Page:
“Two Pretty Salad Garnishes”: Making your Holiday Table Beautiful, 1900

Your Editors can hear your plaintive cries, “Enough with the dessert recipes! What I really need is an early 19th-century way to spruce up my holiday table!”

To the rescue is the Herald Century Cook Book, published by the editors of the Grand Traverse Herald, predecessor to the Traverse City Record-Eagle, in 1900. No need for expensive flower arrangements! Be carbon-friendly with these two salad garnishes: Radish Roses and Celery Daisies. We imagine these would be a lot of fun  for a small party to make together, children too, with proper supervision. Send us a photo of your “edible decorations,” and we’ll publish it in the next issue of Grand Traverse Journal.

“Radish roses are made by taking small, round, red radishes and cutting through the surface with a sharp pen knife in sections, leaving enough uncut at the bottom to hold them together. Put them in cold water, and the cut portions will curl backward like the petals of a flower, the bright red contrasting with the white center.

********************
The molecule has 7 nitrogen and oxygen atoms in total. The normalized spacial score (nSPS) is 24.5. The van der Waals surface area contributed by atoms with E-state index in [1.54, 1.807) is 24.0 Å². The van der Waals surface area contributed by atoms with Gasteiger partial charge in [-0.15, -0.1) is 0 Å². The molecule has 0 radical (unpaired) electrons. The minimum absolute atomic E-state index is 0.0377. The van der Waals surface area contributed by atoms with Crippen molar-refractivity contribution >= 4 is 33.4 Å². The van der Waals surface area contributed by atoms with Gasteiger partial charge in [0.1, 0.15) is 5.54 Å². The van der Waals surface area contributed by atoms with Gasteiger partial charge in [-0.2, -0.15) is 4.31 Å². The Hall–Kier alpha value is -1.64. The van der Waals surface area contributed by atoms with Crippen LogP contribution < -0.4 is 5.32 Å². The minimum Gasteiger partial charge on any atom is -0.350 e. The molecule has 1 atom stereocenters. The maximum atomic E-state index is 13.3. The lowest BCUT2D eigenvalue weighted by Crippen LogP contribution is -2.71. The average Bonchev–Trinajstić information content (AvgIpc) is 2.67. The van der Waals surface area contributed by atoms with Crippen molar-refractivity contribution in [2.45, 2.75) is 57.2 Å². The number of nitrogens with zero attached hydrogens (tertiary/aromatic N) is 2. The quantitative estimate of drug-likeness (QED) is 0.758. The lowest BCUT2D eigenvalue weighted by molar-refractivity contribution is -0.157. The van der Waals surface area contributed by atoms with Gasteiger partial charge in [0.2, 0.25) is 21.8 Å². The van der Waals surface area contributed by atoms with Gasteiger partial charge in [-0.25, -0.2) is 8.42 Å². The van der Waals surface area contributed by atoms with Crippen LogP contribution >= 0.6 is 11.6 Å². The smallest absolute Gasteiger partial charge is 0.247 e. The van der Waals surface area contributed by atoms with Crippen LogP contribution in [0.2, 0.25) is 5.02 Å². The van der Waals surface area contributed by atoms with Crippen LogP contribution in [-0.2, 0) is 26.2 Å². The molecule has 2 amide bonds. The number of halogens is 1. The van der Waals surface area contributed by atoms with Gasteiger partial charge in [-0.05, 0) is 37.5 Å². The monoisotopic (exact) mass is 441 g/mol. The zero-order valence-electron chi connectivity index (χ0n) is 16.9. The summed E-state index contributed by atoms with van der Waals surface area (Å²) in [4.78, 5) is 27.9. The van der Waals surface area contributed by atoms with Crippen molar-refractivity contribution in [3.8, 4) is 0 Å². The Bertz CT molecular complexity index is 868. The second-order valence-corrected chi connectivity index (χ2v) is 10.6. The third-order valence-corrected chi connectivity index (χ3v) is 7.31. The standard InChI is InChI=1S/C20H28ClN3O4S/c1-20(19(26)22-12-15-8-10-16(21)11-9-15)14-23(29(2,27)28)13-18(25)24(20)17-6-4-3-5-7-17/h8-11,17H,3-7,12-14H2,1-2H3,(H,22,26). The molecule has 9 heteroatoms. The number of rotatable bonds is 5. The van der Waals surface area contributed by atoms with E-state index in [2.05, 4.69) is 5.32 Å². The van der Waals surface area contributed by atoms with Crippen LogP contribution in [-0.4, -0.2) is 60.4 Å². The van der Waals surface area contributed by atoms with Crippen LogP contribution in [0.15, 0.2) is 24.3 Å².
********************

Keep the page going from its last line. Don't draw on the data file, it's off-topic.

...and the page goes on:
"Thanksgiving Table, 1895," from the Bensley Collection, Traverse Area District Library, Local History Collection.
“Thanksgiving Table, 1895,” from the Bensley Collection, Traverse Area District Library, Local History Collection.

Celery daisies are made by cutting the celery stalks into inch lengths, then with a sharp knife, cutting the stalk halfway down into slits, then again across these slits. Throw the pieces into cold water, when, in the course of a few hours, they will curl back to resemble the petals of a daisy, and the likeness may be further carried out by placing a tiny round piece of the hard-boiled yolk of an egg in the center of the celery.”

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